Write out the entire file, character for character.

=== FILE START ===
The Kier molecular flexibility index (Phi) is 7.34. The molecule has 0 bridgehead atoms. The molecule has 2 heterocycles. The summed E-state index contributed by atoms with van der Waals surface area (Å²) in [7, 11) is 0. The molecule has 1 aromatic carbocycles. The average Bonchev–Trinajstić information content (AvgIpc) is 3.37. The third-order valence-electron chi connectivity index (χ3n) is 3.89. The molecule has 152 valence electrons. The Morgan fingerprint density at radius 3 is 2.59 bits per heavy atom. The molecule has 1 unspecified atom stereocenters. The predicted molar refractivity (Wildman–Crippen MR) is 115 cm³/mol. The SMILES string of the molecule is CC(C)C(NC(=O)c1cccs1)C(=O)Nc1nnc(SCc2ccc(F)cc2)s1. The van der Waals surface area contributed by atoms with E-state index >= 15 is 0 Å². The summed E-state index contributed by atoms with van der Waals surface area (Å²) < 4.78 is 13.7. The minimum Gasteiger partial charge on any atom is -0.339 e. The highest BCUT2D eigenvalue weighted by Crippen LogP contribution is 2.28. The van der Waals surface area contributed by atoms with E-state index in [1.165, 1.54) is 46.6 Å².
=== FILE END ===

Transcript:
The Kier molecular flexibility index (Phi) is 7.34. The molecule has 0 bridgehead atoms. The molecule has 2 heterocycles. The summed E-state index contributed by atoms with van der Waals surface area (Å²) in [7, 11) is 0. The molecule has 1 aromatic carbocycles. The average Bonchev–Trinajstić information content (AvgIpc) is 3.37. The third-order valence-electron chi connectivity index (χ3n) is 3.89. The molecule has 152 valence electrons. The Morgan fingerprint density at radius 3 is 2.59 bits per heavy atom. The molecule has 1 unspecified atom stereocenters. The predicted molar refractivity (Wildman–Crippen MR) is 115 cm³/mol. The SMILES string of the molecule is CC(C)C(NC(=O)c1cccs1)C(=O)Nc1nnc(SCc2ccc(F)cc2)s1. The van der Waals surface area contributed by atoms with E-state index >= 15 is 0 Å². The summed E-state index contributed by atoms with van der Waals surface area (Å²) < 4.78 is 13.7. The minimum Gasteiger partial charge on any atom is -0.339 e. The highest BCUT2D eigenvalue weighted by Crippen LogP contribution is 2.28. The van der Waals surface area contributed by atoms with E-state index in [1.165, 1.54) is 46.6 Å².